Ageing,Ageism and Discrimination

Monday, July 14, 2014: 3:45 PM
Room: Booth 40
Oral Presentation
Lyn RYAN , Faculty of Arts, Department of Sociology, Macquarie University, Australia, North Ryde, NSW, Australia
In Western society our populations are ageing, and even developing nations are showing increases in elderly populations. This is due to declining fertility, advances in medical science leading to greater longevity, immigration rates not keeping up with ageing, and also the Baby Boomer generation began to turn 65 in 2011. Older age is an inevitable part of life but some people use stereotypes of older people to discriminate against them due to their biological age.  People hold views about ageing people which are not consistent with their views about other people and this forms the basis of prejudice, discrimination and ageism. While respect for elderly people has been a prominent part of Asian cultures which upheld Confucian principles, respect for the elderly has not been given such a prominent place in the history of Western society or its discourse.  Issues around egregious abuse, such as violence and financial abuse have been commanding the attention of most social science researchers studying the maltreatment of older persons since the late 1970s. The more subtle, everyday experiences of disrespect, which arguably is a precursor to more notorious forms of abusive and violent behaviour; or respect which, arguably, can prevent such abuse from occurring, are less researched.  Therefore, respect for elders is defined and disrespect versus respect, ageism, personhood and the quality of life of elderly people are all discussed.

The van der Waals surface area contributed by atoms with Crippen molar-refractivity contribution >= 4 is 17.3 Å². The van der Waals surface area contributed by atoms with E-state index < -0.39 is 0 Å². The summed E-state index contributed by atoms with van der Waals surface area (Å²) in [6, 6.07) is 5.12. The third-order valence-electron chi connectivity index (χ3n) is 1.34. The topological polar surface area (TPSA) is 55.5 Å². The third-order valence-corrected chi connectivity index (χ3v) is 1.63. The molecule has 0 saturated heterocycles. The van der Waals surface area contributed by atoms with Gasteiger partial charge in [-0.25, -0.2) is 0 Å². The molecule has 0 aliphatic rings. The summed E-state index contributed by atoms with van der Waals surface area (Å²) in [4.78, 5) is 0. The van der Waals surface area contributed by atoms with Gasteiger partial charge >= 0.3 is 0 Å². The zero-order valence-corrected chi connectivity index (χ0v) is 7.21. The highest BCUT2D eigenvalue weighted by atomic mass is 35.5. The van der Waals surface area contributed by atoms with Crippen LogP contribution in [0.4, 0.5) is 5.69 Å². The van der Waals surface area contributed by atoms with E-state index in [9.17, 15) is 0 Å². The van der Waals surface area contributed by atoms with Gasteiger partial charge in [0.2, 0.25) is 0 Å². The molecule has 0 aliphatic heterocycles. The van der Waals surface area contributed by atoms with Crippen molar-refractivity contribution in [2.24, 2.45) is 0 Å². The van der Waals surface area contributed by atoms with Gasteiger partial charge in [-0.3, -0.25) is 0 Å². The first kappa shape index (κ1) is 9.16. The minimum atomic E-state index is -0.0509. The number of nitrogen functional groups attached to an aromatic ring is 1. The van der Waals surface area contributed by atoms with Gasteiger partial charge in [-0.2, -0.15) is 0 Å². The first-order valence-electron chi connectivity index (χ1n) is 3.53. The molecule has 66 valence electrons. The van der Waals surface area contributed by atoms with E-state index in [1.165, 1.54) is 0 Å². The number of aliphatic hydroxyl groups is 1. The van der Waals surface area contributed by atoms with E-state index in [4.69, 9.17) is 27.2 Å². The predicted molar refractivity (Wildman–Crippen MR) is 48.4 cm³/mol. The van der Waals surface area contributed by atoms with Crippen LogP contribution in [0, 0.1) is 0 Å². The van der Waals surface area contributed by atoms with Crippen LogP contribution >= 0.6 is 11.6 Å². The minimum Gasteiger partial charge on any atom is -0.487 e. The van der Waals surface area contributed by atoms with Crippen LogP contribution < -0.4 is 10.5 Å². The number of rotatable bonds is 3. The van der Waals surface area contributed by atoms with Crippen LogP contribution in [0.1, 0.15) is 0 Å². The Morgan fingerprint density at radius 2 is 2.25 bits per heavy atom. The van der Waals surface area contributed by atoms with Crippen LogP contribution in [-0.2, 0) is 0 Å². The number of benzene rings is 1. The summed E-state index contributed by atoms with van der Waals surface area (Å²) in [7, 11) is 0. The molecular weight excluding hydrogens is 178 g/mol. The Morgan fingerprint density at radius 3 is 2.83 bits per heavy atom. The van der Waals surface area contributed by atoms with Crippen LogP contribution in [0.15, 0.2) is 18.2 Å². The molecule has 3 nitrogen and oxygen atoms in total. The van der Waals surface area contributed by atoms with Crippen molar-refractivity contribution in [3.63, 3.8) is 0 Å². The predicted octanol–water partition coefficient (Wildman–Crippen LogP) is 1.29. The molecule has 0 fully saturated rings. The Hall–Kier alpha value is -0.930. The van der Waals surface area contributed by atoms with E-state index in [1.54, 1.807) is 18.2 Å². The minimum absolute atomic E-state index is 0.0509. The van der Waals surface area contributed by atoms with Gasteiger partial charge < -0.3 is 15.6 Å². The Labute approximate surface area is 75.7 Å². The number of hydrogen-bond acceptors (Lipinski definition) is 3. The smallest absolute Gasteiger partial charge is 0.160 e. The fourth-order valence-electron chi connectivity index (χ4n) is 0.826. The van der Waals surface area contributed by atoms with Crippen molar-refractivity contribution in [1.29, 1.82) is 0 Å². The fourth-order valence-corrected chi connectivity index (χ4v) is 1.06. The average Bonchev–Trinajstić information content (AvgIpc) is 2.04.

Society categorises older people into socially constructed age groups.  It is important to recognise that while age has a biological meaning, income, work and retirement construct groups and meanings about age that may reflect negatively on older people and, therefore, lead to experiences of disrespect amongst our older population.